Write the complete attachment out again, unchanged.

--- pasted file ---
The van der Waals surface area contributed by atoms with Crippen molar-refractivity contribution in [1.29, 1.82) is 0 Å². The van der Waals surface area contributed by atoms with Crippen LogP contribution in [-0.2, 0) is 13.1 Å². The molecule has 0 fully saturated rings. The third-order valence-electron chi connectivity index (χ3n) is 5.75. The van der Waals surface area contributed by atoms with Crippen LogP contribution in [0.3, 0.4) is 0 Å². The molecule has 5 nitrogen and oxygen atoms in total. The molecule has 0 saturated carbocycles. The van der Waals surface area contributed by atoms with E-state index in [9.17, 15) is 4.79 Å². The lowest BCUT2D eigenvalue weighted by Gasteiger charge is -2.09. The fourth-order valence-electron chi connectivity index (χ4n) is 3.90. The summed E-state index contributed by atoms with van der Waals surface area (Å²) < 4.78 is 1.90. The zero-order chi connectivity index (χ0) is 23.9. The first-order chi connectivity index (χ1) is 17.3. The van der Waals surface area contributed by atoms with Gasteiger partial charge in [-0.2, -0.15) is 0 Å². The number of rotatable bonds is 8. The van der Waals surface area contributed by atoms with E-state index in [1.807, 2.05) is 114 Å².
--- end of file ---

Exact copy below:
The van der Waals surface area contributed by atoms with Crippen molar-refractivity contribution in [1.29, 1.82) is 0 Å². The van der Waals surface area contributed by atoms with Crippen LogP contribution in [-0.2, 0) is 13.1 Å². The molecule has 0 fully saturated rings. The third-order valence-electron chi connectivity index (χ3n) is 5.75. The van der Waals surface area contributed by atoms with Crippen LogP contribution in [0.3, 0.4) is 0 Å². The molecule has 5 nitrogen and oxygen atoms in total. The molecule has 0 saturated carbocycles. The van der Waals surface area contributed by atoms with E-state index in [9.17, 15) is 4.79 Å². The lowest BCUT2D eigenvalue weighted by Gasteiger charge is -2.09. The fourth-order valence-electron chi connectivity index (χ4n) is 3.90. The summed E-state index contributed by atoms with van der Waals surface area (Å²) < 4.78 is 1.90. The zero-order chi connectivity index (χ0) is 23.9. The first-order chi connectivity index (χ1) is 17.3. The van der Waals surface area contributed by atoms with Gasteiger partial charge in [-0.2, -0.15) is 0 Å². The number of rotatable bonds is 8. The van der Waals surface area contributed by atoms with E-state index in [1.807, 2.05) is 114 Å².